whenever \{{x}_{n}\} is a sequence in X such that {lim}_{n}f{x}_{n}={lim}_{n}g{x}_{n}=t for some t in X.
In 1996, Jungck generalized the notion of compatible mappings.
Definition 2.48 (Jungck [29], Sastry et al. [55] and Dhage [54], Shrivastava et al. [56])
Two selfmaps f and g of a metric space (X,d) are called weakly compatible (partially commuting or coincidentally commuting, compatible type (N)) iff f and g commute on the set of coincidence points.
In 1998, Pant investigated existence of common fixed points for noncompatible mappings and pointwise Rweak commutativity, which he defined in 1994 [36] without giving any name.
Definition 2.49 (Pant [86])
Two selfmappings f and g are called pointwise Rweakly commuting on X iff given x in X there exists R>0 such that d(fgx,gfx)\le Rd(fx,gx).
It is obvious from the definition that f and g can fail to be pointwise Rweakly commuting only if there exists some x in X such that fx=gx while fgx\ne gfx, i.e., only if they posses a coincidence point at which they do not commute.
Remark 2.50 [9]
Compatible mappings are pointwise Rweakly commuting. To see this, let fx=gx. Consider the constant sequence \{{x}_{n}:{x}_{n}=x\}. Then {lim}_{n}f{x}_{n}=fx=gx={lim}_{n}g{x}_{n}=t. Compatibility of f and g implies that {lim}_{n}d(fg{x}_{n},gf{x}_{n})=0, i.e., d(gfx,fgx)=0 or fgx=gfx. However, pointwise Rweakly commuting mappings need not be compatible (see Example 2.52).
Remark 2.51 [9]
Pointwise Rweak commutativity is a necessary condition for the existence of common fixed points of contractive type mapping pairs. Suppose f and g be a contractive type pair of selfmappings of a metric space (X,d) having a common fixed point, say z then z=fz=gz and fgz=gfz=fz=gz=z. If possible, suppose that f and g are not pointwise Rweakly commuting. Then there exists a point w in X such that fw=gw while fgw\ne gfw. We thus have fw=gw and fz=gz with fw\ne fz. This is not possible in view of contractive conditions. For example, if f and g satisfy the contractive condition
d(fx,fy)<max\{d(gx,gy),d(fx,gx),d(fy,gy),d(fx,gy),d(fy,gx)\}, which is one of the most general contractive conditions, then we get
d(fw,fz)<max\{d(gw,gz),d(fw,gw),d(fz,gz),d(fw,gz),d(fz,gw)\}=d(fw,fz), a contradiction. This shows that existence of a common fixed point satisfying contractive conditions implies pointwise Rweakly commuting.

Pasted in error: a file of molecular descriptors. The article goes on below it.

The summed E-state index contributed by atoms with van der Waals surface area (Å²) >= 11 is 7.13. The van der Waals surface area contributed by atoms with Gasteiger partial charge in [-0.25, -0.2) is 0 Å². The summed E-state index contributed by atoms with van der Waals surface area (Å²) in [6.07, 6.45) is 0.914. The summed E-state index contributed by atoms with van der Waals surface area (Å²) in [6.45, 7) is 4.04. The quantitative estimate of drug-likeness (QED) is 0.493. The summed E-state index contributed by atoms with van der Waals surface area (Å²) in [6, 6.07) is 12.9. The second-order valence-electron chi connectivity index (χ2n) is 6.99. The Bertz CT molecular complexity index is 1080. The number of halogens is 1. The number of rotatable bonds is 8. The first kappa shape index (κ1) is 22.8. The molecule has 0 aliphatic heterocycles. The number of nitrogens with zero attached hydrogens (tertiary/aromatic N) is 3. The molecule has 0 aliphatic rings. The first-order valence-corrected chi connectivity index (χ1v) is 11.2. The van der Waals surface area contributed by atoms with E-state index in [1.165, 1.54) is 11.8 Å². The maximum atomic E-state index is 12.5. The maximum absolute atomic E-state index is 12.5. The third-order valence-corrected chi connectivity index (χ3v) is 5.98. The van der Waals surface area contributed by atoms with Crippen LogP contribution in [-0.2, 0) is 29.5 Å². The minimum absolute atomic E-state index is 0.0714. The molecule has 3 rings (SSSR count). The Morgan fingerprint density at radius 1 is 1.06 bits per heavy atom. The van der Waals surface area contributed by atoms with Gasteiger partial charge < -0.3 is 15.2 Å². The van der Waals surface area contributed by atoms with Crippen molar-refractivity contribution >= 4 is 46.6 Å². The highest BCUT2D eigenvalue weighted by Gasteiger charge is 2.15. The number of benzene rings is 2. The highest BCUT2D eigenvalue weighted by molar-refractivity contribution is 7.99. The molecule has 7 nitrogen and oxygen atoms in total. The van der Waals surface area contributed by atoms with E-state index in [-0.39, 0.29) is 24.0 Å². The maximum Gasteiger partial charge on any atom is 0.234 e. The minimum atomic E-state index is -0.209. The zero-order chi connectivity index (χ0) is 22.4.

(It is also well known that pointwise Rweak commutativity is equivalent to commutativity at coincidence points and in the setting of metric spaces this notion is equivalent to weak compatibility.)
If f and g are compatible or fcompatible or gcompatible or compatible of type (A) then they are obviously weakly compatible but as shown in Example 2.52 converse is not true.
Example 2.52 Let X=\mathbb{R} equipped with the usual metric d. Define selfmappings f and g as follows:
where [x] denotes the integral part of x.
Then for the sequence \{{x}_{n}\}=\frac{1}{n} we get {lim}_{n}f{x}_{n}={lim}_{n}g{x}_{n}=0 and {lim}_{n}d(fg{x}_{n},gf{x}_{n})\ne 0, {lim}_{n}d(ff{x}_{n},gf{x}_{n})\ne 0 and {lim}_{n}d(gf{x}_{n},gg{x}_{n})\ne 0. Therefore f and g are neither compatible nor fcompatible nor gcompatible nor compatible of type (A) nor compatible of type (P) nor compatible of type (C) but they are weakly compatible as they commute at their coincidence points x=1,1.
In order to obtain new common fixed point theorems, one should be careful to use nontrivial noncommuting conditions. For example see the following result.
In [87] the authors obtained Corollary 2.53 as a particular case of their main theorem (see Theorem 3.1 in [87] and take A=f and S=g):
Corollary 2.53 Let f and g be weakly compatible selfmappings of a complete metric space (X,d) satisfying

(i)
fX\subseteq gX;

(ii)
d(fx,fy)\le kd(gx,gy), for all x,y\in X and some 0\le k<1.
Then f and g have a unique common fixed point in X.
In some cases the condition of completeness mentioned in the above corollary may be replaced by the (E.A.) property besides some condition on the ranges of the involved mappings [55, 70].